Two of my students interns have applied for graduate school and are now asking me for references. Both did well, but one did really well. The weaker student is still excellent, and will do well in grad school I’m sure, but my reference for him will not be as strong.

They are applying to some of the same programs.

How do I reflect their ranking in the letters without completely killing the weaker candidate’s chances?

How honest do I get with the weaker candidate? I think it may be better that they apply to more (and different) programs, but don’t want them to get the impression they are not good enough.

More context:

  1. The interns worked on one project together where the weaker student was the lead (culminated in a submission to a top venue). The stronger intern had a separate project that he successfully completed, in addition to two more projects that are currently in the works.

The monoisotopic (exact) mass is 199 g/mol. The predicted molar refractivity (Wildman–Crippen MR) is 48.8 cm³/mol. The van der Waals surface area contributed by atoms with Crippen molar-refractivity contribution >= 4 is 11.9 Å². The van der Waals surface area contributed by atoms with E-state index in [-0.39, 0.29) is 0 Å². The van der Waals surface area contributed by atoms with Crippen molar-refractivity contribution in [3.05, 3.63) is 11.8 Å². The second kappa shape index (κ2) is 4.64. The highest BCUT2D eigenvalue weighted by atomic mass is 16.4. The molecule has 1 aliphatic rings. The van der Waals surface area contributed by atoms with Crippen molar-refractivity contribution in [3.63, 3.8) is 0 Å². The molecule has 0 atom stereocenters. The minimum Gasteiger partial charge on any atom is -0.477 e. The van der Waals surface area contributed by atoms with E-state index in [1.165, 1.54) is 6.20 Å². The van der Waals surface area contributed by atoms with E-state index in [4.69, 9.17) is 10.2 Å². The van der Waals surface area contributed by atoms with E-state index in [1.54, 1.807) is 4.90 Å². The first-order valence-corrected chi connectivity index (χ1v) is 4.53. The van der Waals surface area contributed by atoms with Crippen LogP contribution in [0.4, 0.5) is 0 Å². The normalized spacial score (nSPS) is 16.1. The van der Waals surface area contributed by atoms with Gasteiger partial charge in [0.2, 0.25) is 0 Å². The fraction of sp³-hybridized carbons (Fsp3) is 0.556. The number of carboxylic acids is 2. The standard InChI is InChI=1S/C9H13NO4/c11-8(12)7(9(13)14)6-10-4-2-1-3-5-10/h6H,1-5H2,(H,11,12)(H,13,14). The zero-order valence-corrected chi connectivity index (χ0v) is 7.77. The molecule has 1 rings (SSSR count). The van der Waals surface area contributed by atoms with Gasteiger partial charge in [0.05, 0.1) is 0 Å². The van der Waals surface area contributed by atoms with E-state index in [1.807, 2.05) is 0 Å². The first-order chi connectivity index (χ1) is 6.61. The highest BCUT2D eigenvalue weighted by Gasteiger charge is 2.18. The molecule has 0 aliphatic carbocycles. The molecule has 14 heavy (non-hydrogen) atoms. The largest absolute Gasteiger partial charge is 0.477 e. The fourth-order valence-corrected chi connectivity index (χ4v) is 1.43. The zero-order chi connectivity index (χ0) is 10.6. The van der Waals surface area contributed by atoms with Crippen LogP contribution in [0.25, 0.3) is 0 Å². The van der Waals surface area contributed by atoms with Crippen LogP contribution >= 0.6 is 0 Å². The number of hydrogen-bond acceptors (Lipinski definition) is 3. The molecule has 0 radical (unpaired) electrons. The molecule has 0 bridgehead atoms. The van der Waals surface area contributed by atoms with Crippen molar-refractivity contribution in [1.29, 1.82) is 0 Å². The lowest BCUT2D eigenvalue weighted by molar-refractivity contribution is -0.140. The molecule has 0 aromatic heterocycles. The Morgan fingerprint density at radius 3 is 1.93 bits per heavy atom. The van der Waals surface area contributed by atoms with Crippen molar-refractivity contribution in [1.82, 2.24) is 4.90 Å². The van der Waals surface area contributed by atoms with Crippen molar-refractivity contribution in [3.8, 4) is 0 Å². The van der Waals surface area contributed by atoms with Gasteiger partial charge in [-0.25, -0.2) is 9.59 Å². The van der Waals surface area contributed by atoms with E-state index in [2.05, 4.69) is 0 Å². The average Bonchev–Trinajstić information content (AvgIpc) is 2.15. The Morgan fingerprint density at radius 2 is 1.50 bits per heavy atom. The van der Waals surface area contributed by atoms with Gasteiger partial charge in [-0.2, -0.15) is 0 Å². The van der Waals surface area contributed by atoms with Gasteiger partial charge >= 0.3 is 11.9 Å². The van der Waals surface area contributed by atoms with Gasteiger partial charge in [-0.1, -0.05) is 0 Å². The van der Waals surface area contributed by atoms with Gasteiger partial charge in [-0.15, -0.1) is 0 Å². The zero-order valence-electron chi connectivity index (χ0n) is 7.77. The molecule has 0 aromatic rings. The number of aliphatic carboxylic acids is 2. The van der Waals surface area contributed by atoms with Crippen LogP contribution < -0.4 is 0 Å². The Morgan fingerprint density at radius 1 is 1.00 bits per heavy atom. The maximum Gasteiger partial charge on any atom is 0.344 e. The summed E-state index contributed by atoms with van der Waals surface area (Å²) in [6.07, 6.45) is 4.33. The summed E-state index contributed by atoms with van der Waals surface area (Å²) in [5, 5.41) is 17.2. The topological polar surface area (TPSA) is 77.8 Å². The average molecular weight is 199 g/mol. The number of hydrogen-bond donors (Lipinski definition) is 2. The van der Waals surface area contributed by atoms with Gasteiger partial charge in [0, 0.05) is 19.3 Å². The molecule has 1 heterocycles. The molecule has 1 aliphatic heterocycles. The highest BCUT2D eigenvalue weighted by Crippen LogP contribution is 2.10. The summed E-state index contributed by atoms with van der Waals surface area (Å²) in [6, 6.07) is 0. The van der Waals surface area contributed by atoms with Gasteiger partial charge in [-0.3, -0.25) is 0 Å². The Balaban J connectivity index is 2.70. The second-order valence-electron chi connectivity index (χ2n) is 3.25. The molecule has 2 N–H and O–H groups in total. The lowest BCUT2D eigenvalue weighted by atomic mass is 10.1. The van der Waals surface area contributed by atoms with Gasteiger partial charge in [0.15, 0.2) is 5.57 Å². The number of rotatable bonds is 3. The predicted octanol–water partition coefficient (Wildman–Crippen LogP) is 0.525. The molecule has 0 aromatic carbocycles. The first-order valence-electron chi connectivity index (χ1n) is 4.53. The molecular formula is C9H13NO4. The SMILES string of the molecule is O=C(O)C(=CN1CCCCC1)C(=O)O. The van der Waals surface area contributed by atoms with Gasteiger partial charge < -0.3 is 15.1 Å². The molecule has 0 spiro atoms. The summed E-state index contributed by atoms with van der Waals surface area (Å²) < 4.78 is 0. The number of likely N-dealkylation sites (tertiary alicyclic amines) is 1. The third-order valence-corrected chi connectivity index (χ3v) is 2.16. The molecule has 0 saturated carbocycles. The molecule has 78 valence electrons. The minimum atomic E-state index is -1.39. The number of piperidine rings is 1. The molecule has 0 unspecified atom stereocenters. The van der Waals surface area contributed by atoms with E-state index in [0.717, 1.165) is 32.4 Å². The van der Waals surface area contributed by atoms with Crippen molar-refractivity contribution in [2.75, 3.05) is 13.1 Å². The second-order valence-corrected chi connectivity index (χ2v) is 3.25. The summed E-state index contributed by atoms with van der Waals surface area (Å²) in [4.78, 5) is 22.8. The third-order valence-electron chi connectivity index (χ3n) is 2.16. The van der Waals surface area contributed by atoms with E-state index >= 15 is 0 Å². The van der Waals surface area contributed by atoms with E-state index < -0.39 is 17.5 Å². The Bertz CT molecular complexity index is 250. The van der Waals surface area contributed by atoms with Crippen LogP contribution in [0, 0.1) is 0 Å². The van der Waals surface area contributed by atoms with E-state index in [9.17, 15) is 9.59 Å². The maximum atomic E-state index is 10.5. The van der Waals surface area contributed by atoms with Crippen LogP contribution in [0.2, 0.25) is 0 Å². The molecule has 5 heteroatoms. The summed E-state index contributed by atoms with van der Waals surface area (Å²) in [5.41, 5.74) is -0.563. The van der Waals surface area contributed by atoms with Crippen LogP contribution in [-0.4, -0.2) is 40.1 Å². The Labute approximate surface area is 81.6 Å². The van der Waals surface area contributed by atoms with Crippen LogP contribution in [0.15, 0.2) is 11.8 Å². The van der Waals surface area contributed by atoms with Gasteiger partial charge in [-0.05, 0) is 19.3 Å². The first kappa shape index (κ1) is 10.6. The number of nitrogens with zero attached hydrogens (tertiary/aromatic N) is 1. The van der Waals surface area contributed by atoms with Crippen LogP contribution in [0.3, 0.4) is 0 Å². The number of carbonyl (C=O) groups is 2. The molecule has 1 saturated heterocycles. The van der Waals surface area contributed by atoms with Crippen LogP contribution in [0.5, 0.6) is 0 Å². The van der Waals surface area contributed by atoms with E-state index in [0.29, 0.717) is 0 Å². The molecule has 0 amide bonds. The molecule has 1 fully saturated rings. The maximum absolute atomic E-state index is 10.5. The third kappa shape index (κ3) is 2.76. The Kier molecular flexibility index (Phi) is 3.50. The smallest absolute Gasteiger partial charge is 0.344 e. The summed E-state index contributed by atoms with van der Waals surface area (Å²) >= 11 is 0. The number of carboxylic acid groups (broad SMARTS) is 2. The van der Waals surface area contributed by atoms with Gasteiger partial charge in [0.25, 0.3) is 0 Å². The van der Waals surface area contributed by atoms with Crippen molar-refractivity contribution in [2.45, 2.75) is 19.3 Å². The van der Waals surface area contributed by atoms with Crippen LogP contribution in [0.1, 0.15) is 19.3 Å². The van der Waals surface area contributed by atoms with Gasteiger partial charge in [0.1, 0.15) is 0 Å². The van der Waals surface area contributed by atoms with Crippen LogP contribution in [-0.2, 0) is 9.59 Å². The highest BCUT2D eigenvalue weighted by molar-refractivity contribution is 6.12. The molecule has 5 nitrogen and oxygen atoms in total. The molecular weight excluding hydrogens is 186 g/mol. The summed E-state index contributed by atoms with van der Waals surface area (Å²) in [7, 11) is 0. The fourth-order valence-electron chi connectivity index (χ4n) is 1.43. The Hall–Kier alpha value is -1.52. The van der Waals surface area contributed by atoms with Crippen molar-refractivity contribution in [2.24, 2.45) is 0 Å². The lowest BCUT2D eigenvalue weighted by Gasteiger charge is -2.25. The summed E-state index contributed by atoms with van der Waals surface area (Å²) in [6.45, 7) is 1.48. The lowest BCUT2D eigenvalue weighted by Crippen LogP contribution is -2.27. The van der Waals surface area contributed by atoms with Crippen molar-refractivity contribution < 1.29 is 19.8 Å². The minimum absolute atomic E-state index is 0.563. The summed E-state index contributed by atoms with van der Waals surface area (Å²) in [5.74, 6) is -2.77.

2. Both are applying to top US schools.

4 Answers 4


Let me suggest a few things you might consider. The one thing you don't want to do, of course, is to explicitly compare them. Depend on the fact that an application is multi faceted and while letters are very important, so are other things.

I suggest that you first think about what would happen if it were turned around and you were receiving the letters. What would you want to know about each of them. What positive traits, especially, are you looking for and would want some assurance about. You might make a list, separately, for each candidate.

Next, I would write the two letters on different days, giving yourself a bit of time to let the first one settle out so that it isn't the freshest thing on your mind when you write the other.

Finally, I would write the letter for the "weaker", but still strong, student first. Say what you need to say about that student to best support the application. Be honest, of course, and stick to facts. What has this student done to make them a good candidate? How strongly do you feel about their future success? You don't need to send the letter yet, but set it aside.

Then after, a day (or so), think about the other student and write that letter. Don't refer to the first letter, but use the same criteria.